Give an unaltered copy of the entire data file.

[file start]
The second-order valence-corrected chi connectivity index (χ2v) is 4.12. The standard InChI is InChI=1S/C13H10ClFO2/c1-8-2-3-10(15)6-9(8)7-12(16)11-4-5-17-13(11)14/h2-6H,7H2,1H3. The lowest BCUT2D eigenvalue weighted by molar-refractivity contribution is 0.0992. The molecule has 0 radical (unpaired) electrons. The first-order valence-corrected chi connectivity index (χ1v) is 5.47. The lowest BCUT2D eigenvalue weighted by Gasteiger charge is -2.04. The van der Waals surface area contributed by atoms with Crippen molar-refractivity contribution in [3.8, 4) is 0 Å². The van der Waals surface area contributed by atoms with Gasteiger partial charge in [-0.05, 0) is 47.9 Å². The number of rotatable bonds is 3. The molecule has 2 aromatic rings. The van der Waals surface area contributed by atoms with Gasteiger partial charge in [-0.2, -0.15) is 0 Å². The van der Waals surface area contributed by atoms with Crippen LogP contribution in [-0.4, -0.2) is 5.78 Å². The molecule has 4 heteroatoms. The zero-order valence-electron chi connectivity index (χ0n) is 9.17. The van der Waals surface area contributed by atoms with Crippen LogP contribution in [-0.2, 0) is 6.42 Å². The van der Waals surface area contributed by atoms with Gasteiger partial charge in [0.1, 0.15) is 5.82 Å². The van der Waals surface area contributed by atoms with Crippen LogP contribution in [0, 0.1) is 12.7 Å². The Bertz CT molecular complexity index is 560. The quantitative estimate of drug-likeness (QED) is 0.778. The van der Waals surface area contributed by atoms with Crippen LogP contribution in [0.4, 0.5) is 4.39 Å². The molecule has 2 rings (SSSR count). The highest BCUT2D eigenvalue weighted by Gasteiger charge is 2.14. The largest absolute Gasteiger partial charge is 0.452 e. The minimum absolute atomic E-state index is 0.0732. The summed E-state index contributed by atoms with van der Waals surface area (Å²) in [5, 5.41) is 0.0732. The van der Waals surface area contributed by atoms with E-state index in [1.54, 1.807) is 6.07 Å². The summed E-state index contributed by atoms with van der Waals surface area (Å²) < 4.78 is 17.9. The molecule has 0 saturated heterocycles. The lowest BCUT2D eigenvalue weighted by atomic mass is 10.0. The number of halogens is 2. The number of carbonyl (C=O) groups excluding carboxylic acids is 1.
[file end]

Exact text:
The second-order valence-corrected chi connectivity index (χ2v) is 4.12. The standard InChI is InChI=1S/C13H10ClFO2/c1-8-2-3-10(15)6-9(8)7-12(16)11-4-5-17-13(11)14/h2-6H,7H2,1H3. The lowest BCUT2D eigenvalue weighted by molar-refractivity contribution is 0.0992. The molecule has 0 radical (unpaired) electrons. The first-order valence-corrected chi connectivity index (χ1v) is 5.47. The lowest BCUT2D eigenvalue weighted by Gasteiger charge is -2.04. The van der Waals surface area contributed by atoms with Crippen molar-refractivity contribution in [3.8, 4) is 0 Å². The van der Waals surface area contributed by atoms with Gasteiger partial charge in [-0.05, 0) is 47.9 Å². The number of rotatable bonds is 3. The molecule has 2 aromatic rings. The van der Waals surface area contributed by atoms with Gasteiger partial charge in [-0.2, -0.15) is 0 Å². The van der Waals surface area contributed by atoms with Crippen LogP contribution in [-0.4, -0.2) is 5.78 Å². The molecule has 4 heteroatoms. The zero-order valence-electron chi connectivity index (χ0n) is 9.17. The van der Waals surface area contributed by atoms with Crippen LogP contribution in [-0.2, 0) is 6.42 Å². The van der Waals surface area contributed by atoms with Gasteiger partial charge in [0.1, 0.15) is 5.82 Å². The van der Waals surface area contributed by atoms with Crippen LogP contribution in [0, 0.1) is 12.7 Å². The Bertz CT molecular complexity index is 560. The quantitative estimate of drug-likeness (QED) is 0.778. The van der Waals surface area contributed by atoms with Crippen LogP contribution in [0.4, 0.5) is 4.39 Å². The molecule has 2 rings (SSSR count). The highest BCUT2D eigenvalue weighted by Gasteiger charge is 2.14. The largest absolute Gasteiger partial charge is 0.452 e. The minimum absolute atomic E-state index is 0.0732. The summed E-state index contributed by atoms with van der Waals surface area (Å²) in [5, 5.41) is 0.0732. The van der Waals surface area contributed by atoms with E-state index in [1.54, 1.807) is 6.07 Å². The summed E-state index contributed by atoms with van der Waals surface area (Å²) < 4.78 is 17.9. The molecule has 0 saturated heterocycles. The lowest BCUT2D eigenvalue weighted by atomic mass is 10.0. The number of halogens is 2. The number of carbonyl (C=O) groups excluding carboxylic acids is 1.